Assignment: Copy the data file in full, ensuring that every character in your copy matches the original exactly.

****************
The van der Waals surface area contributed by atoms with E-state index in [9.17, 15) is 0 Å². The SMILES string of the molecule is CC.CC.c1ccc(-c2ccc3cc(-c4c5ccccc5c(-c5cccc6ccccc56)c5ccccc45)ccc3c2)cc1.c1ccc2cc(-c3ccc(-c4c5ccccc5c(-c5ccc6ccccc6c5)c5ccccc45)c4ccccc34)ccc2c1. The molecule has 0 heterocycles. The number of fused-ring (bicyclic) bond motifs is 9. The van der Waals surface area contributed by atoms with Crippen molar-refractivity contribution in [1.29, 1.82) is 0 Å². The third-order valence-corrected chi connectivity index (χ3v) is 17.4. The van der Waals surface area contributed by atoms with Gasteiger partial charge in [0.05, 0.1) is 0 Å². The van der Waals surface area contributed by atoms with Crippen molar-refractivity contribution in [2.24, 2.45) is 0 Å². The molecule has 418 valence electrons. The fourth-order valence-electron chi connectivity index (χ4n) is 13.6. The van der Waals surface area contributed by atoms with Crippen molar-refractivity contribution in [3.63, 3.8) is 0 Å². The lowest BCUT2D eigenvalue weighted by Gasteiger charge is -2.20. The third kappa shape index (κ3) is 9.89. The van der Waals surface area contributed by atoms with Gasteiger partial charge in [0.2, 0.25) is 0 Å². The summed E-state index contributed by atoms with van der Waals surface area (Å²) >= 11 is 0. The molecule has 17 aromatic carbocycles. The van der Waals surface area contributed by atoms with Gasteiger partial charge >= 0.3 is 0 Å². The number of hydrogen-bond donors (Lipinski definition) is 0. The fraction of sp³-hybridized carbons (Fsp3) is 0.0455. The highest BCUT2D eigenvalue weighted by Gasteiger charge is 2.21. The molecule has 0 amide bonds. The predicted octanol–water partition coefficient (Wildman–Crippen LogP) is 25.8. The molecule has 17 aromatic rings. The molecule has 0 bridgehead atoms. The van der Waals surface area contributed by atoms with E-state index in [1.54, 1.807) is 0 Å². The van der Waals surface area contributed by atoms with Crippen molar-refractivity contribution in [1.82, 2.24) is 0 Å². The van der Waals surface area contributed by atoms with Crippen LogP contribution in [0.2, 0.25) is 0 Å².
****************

The van der Waals surface area contributed by atoms with E-state index in [9.17, 15) is 0 Å². The SMILES string of the molecule is CC.CC.c1ccc(-c2ccc3cc(-c4c5ccccc5c(-c5cccc6ccccc56)c5ccccc45)ccc3c2)cc1.c1ccc2cc(-c3ccc(-c4c5ccccc5c(-c5ccc6ccccc6c5)c5ccccc45)c4ccccc34)ccc2c1. The molecule has 0 heterocycles. The number of fused-ring (bicyclic) bond motifs is 9. The van der Waals surface area contributed by atoms with Crippen molar-refractivity contribution in [1.29, 1.82) is 0 Å². The third-order valence-corrected chi connectivity index (χ3v) is 17.4. The van der Waals surface area contributed by atoms with Gasteiger partial charge in [0.05, 0.1) is 0 Å². The van der Waals surface area contributed by atoms with Crippen molar-refractivity contribution in [2.24, 2.45) is 0 Å². The molecule has 418 valence electrons. The fourth-order valence-electron chi connectivity index (χ4n) is 13.6. The van der Waals surface area contributed by atoms with Crippen molar-refractivity contribution in [3.63, 3.8) is 0 Å². The lowest BCUT2D eigenvalue weighted by Gasteiger charge is -2.20. The third kappa shape index (κ3) is 9.89. The van der Waals surface area contributed by atoms with Gasteiger partial charge in [0.2, 0.25) is 0 Å². The summed E-state index contributed by atoms with van der Waals surface area (Å²) >= 11 is 0. The molecule has 17 aromatic carbocycles. The van der Waals surface area contributed by atoms with Gasteiger partial charge >= 0.3 is 0 Å². The number of hydrogen-bond donors (Lipinski definition) is 0. The fraction of sp³-hybridized carbons (Fsp3) is 0.0455. The highest BCUT2D eigenvalue weighted by Gasteiger charge is 2.21. The molecule has 0 amide bonds. The predicted octanol–water partition coefficient (Wildman–Crippen LogP) is 25.8. The molecule has 17 aromatic rings. The molecule has 0 bridgehead atoms. The van der Waals surface area contributed by atoms with E-state index in [1.54, 1.807) is 0 Å². The van der Waals surface area contributed by atoms with Crippen molar-refractivity contribution in [1.82, 2.24) is 0 Å². The van der Waals surface area contributed by atoms with Crippen LogP contribution in [0.2, 0.25) is 0 Å².